At no point did I ever not think, “Wow, that’s Chris Hemsworth with a prosthetic nose and fake teeth..”  I love Chris Hemsworth. I think he is a great comedic actor and his sometimes over the top acting should have been perfect for this film. He could have been the next Wez and instead we just kinda got Chris Hemsworth basically playing another version of himself. He is Australia’s Tom Cruise, to me. You hire him to be just a slightly different flavor of himself and to his credit, that’s exactly what we got. The thing that kills me is that his monologue at the end of the film is almost perfectly performed. It was the only time in the entire film when I wasn’t pulled instantaneously out of the viewing experience thinking, “Okay, Thor.”, which sucks because EVERY SINGLE OTHER PERFORMANCE IS PERFECT.

Lachey Hume, who has stepped into the extremely large shoes of Immortan Joe left behind by the late Hugh Keays-Byrne, is phenomenal. All I can say is that he has made Immortan Joe even more imposing and menacing. As I was saying, almost all his acting is with his eyes, you see him thinking, plotting, he is now a strategizing warlord to fear even more so than before. I loved him.

The script, written once again by Miller and Nick Lathouris, who co-penned Fury Road, is where I think the film ultimately lets me down. Fury Road was a lean, only-what-you-need-to-know, show rather than tell, epic script. Furiosa’s screenplay could have used a little fat trimming, as they say.

I really liked that this time they have broken the film into chapters. I thought this was a great idea and lends itself perfectly to the almost fable nature of the story telling.

What I thought was completely unnecessary was the ongoing voice-over narration filling in the gaps to “help the story along”. It did not add to the film. It was a major detractor. I didn’t need the story “filled in” and spoon fed to me. I know what they were going for with the aforementioned chapter breaks and I believe it would have been infinitely more effective if they could have only used the prologue and then the epilogue narration they used as bookends and let the fable tell itself.

Much like the one in Mad Max 2 to bookend that film. They were already showing us an even richer world, building on what came before, we didn’t have to have it explained to us as well. It would be quite obvious what was going on purely with the incredible visuals.

I give credit where credit is due.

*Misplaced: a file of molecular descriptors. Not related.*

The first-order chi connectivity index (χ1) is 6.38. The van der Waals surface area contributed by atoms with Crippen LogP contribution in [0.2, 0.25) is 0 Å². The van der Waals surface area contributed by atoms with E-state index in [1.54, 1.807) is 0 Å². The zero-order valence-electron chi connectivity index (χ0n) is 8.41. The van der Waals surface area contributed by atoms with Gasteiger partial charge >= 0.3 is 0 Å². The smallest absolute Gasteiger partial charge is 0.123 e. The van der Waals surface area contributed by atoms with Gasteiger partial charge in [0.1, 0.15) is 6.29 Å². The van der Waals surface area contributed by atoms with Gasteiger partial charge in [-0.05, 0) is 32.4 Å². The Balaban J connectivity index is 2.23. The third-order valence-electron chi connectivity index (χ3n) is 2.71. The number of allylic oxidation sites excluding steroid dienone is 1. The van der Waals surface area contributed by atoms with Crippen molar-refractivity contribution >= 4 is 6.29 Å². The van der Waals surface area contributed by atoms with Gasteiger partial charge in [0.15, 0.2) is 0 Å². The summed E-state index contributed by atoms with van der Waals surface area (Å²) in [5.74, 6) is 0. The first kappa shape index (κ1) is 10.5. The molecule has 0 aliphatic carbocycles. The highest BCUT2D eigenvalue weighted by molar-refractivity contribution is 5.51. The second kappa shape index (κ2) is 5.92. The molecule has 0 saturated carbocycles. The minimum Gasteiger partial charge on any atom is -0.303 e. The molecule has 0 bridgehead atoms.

George Miller and his entire cast and crew have tackled the impossible:

Give us a film that is equal if not better than Mad Max Fury Road. In one way they absolutely succeeded. They have made a prequel film, one of the hardest genres to make, that can proudly stand with the giants that came before it. It is hard when the audience already knows what is going to come next. Much like Rogue One: A Star Wars Story, some would say that this was an unnecessary endeavor, that we didn’t need to see where Furiosa came from in the same way we really didn’t need to know how the Rebel spies stole the Death Star plans. We already know everything we need to know, let it live more vividly and expansively in our minds.

And then I really love Rogue One and consider it the best Disney Era movie that is as good as the original trilogy,

Ultimately, in the end, Furiosa stands fierce and proud amongst the incredible films before it.

I totally understand that any issues I have are completely on me and I totally own them. I went into this screening with an unreasonably high expectation and a want and then had to adjust and I didn’t want to. Once I did then the movie was a fair bit more enjoyable. Unfortunately I don’t think it will ever reach that visual Nirvana I achieved in the 15 theater viewings of Fury Road and that is perfectly okay with me.

In the end the important thing is this: Will I be going to see it again? Hell yes.

Will I eventually purchase it on physical media? Absolutely.

Should people go and see it? If you loved Mad Max:Fury Road I think you will enjoy the hell out of this film.

The one thing you can not call this film is “MEDIOCRE!”

 *  *  *  *  *
Produced by Doug Mitchell and George Miller
Written by George Miller, Nico Lathouris
Based on Characters by George Miller, Byron Kennedy
Directed by George Miller
Starring Anya Taylor-Joy, Chris Hemsworth, Tom Burke, Alyla Browne,
Lachy Hulme, Nathan Jones, Josh Helman, John Howard